A 4-year-old could pick up the book and tell his own story even if he couldn’t read. For example, he’d show you that the wildly-kicked soccer ball on 19 sails through the book and is about to slam into the head of the M. C. Escher bunny on page 22. A mathematician (e.g., my husband) could pick up the book and shout, “Euler! The bunny on page 6 is supposed to be Leonhard Euler!” (He’d be wrong, though: I found out that it’s really supposed to be Fibonacci, but check out this famous picture of the mathematician Leonhard Euler, one of the popularizers of using the Greek letter pi in mathematics, and wonder with me whether that hadn’t somehow insinuated itself mysteriously into Ms. Hernandez’s consciousness as she was working on this book.)

In fact, the more culturally literate you are and the more you read Eat Your Math Homework, the more you’ll see some of the jokes in it that you hadn’t seen before, mostly courtesy of the illustrations. Read the text, and you’ll get more of the jokes. Read the text with your kids, and both of you will guess the secret behind the number that appears on each bunny (the last one is 39,088,169...and by the time you've read the book, that will make perfect sense).

Cooks younger than 7 or 8 will enjoy the illustrations, the stories, and the cooking, even if they're not up to all of the nuances of the math yet (though they will definitely understand some of it, if you read it to them). Kids 8-12 will like it because they’ll actually understand the math, have fun with the cooking, and try to figure out what each bunny is thinking (even if they don’t admit to doing that). Teens are probably a little beyond the book. But if a teen is looking for something to do with a younger sibling, it’s perfect. And as soon as they grow up they’ll enjoy it again.

This is truly the book that keeps on giving: I know there are puzzles we haven’t solved yet. I know that the diagram on page 27 has some significance. (Oh! And I just realized there is a chicken-and-egg joke. See what I mean?)

You’re not supposed to play with your food, right? But this book encourages kids and parents to play with their food together (literally, in the game Play with Probability on page 41). Along the way, both of you will discover that numbers are your friends. Just like bunnies.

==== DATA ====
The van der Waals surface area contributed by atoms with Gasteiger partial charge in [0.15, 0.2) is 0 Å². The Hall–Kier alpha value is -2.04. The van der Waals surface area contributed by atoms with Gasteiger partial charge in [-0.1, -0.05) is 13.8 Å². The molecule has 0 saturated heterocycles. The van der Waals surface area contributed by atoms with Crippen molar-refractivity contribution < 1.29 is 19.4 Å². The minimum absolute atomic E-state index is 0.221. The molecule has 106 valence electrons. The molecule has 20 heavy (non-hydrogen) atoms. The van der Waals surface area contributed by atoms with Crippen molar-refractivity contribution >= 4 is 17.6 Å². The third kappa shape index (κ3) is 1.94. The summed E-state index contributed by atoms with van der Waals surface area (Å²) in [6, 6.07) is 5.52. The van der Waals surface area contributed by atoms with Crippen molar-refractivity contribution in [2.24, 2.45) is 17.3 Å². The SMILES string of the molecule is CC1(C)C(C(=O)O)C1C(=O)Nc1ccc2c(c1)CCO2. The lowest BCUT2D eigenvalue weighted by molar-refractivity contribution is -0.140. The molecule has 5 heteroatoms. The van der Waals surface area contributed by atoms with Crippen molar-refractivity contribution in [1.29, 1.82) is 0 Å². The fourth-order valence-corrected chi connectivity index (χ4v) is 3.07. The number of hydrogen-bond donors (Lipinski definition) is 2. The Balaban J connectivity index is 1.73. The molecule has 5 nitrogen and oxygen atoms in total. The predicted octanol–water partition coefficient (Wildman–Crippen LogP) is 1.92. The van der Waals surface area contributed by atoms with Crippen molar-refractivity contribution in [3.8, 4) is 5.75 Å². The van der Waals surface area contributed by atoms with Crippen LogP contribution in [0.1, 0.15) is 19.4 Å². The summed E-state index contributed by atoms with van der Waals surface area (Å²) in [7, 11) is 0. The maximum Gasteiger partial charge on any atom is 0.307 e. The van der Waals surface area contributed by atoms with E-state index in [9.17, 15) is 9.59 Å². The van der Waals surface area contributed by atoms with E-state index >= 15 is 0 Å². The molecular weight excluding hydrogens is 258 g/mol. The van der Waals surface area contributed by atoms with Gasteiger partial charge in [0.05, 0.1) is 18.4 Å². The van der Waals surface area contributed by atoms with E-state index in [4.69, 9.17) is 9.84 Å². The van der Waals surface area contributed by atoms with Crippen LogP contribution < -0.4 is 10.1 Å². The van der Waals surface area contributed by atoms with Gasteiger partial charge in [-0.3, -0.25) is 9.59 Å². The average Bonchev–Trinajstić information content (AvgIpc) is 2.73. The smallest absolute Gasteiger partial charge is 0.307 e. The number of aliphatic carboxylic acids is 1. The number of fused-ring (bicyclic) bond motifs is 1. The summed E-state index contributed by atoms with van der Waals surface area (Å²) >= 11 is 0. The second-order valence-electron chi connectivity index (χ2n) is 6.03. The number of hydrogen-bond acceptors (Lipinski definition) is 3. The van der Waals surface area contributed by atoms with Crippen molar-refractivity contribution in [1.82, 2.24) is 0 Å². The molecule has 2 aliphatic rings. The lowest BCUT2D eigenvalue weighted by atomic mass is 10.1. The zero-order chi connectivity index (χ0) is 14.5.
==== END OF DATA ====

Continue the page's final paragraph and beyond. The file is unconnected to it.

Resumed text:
Please enjoy Ella's interview with Leeza Hernandez, the illustrator, below.

© 2011, Debra Ross. For more information and ideas for playing with numbers, check out Ann McCallum's blog. The main Eat Your Math Homework site has useful info, too.

Leeza Hernandez

Interview with the Illustrator, Leeza Hernandez

Ella and I were intrigued with the illustrations of Eat Your Math Homework, and we decided to go on a bunny hunt to see if the artist might answer some questions for us.

Ella: How did you choose bunnies as the main animal to illustrate Eat Your Math Homework? Did the author or editor tell you to use them, or was that your idea?

Leeza Hernandez: When I read the manuscript for the book, it was the Fibonacci Snack Sticks recipe that I kept coming back to. Fibonacci discovered the famous number sequence by studying rabbits - so I thought it would be really cool to see bunnies in the kitchen making Fibonacci Snack Sticks. The bunnies were my idea. I remember when I first started thinking about the illustrations for the book, back in 2008, and whether fluffy bunnies were a good idea or not. The book is geared for slightly older kids than a typical picture book reader age, so I changed my mind and tried to create illustrations with boys and girls instead of bunnies. But, boy were those bunnies upset about that! When I have an idea for an illustration, I see the picture clearly in my mind. When I tried to picture boys and girls, I kept seeing unhappy bunnies waving their paws at me about not being featured in the book. So what could I do? I ditched the idea of boys and girls and went back to the bunnies but this time around I made them a little older and more tween-like. They're like mischievous boys and girls having fun in bunny suits!

Ella: How long did it take you to do the illustrations for Eat Your Math Homework?

Leeza Hernandez: That's an excellent question! If I include all the time it took to create the sketches and revised sketches and more revised sketches, as well as the final color art and then all the extra sketches of the cover, and revised sketches of the cover (there were a lot of those!) and the final color cover, I'd say it took about two years in total (phew!). However, that's not working on the book every day. Whenever I sent a round of sketches to the editor and designer for approval, I'd have a few weeks off while I waited for a response.

Ella: What is the bunny on page 10 thinking?

Leeza Hernandez: I LOVE this question. Well, bunny number 8 is SUPPOSED to be thinking about Fibonacci numbers and how she's going to construct her Fibonacci Snack Sticks to share with her furry friends. BUT, between you and me, bunny number 8 is looking at those banana slices and thinking about her favorite joke: What's yellow on the inside and green on the outside? Answer: A banana dressed up as a cucumber! (Bunny number 8 loves bananas and jokes. What's your favorite joke?)

Ms. Hernandez also told Ella that the bunny on page 33 is listening to Ella Fitzgerald on those headphones. Ella loved that!